In an article I wrote over a year and a half ago, titled From Margin to Imagination, I discussed my love for the sidebar conversations and notations that come about in used books. There's a tale that is spawned in my mind every time I come across one.
Apparently J.J. Abrams has a similar love for such things (Bad Robot's headquarters is even labeled on the outside as "The National Typewriter Company"). In his newly-published novel, S., The printed story is a mystery complicated further by a more meatier story in the margins between an undergrad and a university-shunned grad student.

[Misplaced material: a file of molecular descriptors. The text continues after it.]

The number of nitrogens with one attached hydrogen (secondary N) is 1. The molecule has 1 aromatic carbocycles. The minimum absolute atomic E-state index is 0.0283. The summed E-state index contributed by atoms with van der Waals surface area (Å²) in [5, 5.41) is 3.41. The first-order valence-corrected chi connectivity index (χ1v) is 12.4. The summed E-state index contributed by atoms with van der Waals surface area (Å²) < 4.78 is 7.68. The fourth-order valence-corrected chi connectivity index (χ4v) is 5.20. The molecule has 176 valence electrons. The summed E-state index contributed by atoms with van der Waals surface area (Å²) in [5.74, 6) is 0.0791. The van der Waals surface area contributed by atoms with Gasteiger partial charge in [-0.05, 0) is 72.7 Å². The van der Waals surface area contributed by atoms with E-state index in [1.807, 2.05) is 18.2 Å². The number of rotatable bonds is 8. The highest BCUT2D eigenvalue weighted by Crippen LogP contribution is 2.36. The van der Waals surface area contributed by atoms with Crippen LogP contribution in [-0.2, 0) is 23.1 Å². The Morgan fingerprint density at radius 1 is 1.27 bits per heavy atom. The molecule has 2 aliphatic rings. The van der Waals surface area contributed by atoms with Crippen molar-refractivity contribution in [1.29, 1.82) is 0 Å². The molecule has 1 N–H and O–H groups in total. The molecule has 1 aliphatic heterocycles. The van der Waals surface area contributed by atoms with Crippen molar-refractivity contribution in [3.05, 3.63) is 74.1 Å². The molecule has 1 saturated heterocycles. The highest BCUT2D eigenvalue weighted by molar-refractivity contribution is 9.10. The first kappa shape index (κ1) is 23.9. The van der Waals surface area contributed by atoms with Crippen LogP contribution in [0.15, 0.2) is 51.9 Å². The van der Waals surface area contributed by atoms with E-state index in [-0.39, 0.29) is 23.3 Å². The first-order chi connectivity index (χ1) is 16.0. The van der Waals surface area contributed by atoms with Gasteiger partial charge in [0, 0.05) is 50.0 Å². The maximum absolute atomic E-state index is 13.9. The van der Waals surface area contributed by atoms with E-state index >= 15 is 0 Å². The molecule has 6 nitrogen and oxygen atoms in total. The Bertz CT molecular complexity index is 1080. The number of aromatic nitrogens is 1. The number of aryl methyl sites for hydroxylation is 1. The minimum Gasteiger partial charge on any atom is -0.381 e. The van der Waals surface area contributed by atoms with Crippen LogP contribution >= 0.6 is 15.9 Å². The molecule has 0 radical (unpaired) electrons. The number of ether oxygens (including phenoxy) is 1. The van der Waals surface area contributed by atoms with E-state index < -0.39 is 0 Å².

Only a quarter of the way through, I can say I've enjoyed the experience, although slightly difficult to sift through if you attempt to follow both stories at the same time, but well worth it once the momentum picks up.
The dual story is shrouded in brilliant packaging and presentation designed to look, smell and feel like an old library book that these two students happen to be sharing.
This is Abrams' love letter to the printed word and truly emphasizes Marshall McLuhan's idea that "The medium is the message."